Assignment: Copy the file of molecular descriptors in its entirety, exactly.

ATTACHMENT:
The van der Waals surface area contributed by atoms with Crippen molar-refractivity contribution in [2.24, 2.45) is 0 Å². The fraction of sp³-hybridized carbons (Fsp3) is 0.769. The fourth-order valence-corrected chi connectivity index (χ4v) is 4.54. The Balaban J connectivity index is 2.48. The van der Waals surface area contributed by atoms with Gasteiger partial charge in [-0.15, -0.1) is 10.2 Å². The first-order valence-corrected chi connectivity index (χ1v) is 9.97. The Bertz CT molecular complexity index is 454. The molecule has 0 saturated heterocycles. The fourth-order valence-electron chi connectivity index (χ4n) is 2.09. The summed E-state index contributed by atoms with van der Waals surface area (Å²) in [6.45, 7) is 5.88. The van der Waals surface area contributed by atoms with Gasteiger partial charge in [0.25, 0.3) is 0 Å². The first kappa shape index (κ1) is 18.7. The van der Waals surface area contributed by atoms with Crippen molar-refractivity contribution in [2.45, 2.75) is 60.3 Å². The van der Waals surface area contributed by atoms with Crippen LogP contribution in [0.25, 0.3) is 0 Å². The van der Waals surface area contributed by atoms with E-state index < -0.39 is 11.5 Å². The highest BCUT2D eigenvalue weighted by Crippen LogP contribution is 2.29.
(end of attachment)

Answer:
The van der Waals surface area contributed by atoms with Crippen molar-refractivity contribution in [2.24, 2.45) is 0 Å². The fraction of sp³-hybridized carbons (Fsp3) is 0.769. The fourth-order valence-corrected chi connectivity index (χ4v) is 4.54. The Balaban J connectivity index is 2.48. The van der Waals surface area contributed by atoms with Gasteiger partial charge in [-0.15, -0.1) is 10.2 Å². The first-order valence-corrected chi connectivity index (χ1v) is 9.97. The Bertz CT molecular complexity index is 454. The molecule has 0 saturated heterocycles. The fourth-order valence-electron chi connectivity index (χ4n) is 2.09. The summed E-state index contributed by atoms with van der Waals surface area (Å²) in [6.45, 7) is 5.88. The van der Waals surface area contributed by atoms with Gasteiger partial charge in [0.25, 0.3) is 0 Å². The first kappa shape index (κ1) is 18.7. The van der Waals surface area contributed by atoms with Crippen molar-refractivity contribution in [2.45, 2.75) is 60.3 Å². The van der Waals surface area contributed by atoms with Crippen LogP contribution in [0.25, 0.3) is 0 Å². The van der Waals surface area contributed by atoms with E-state index < -0.39 is 11.5 Å². The highest BCUT2D eigenvalue weighted by Crippen LogP contribution is 2.29.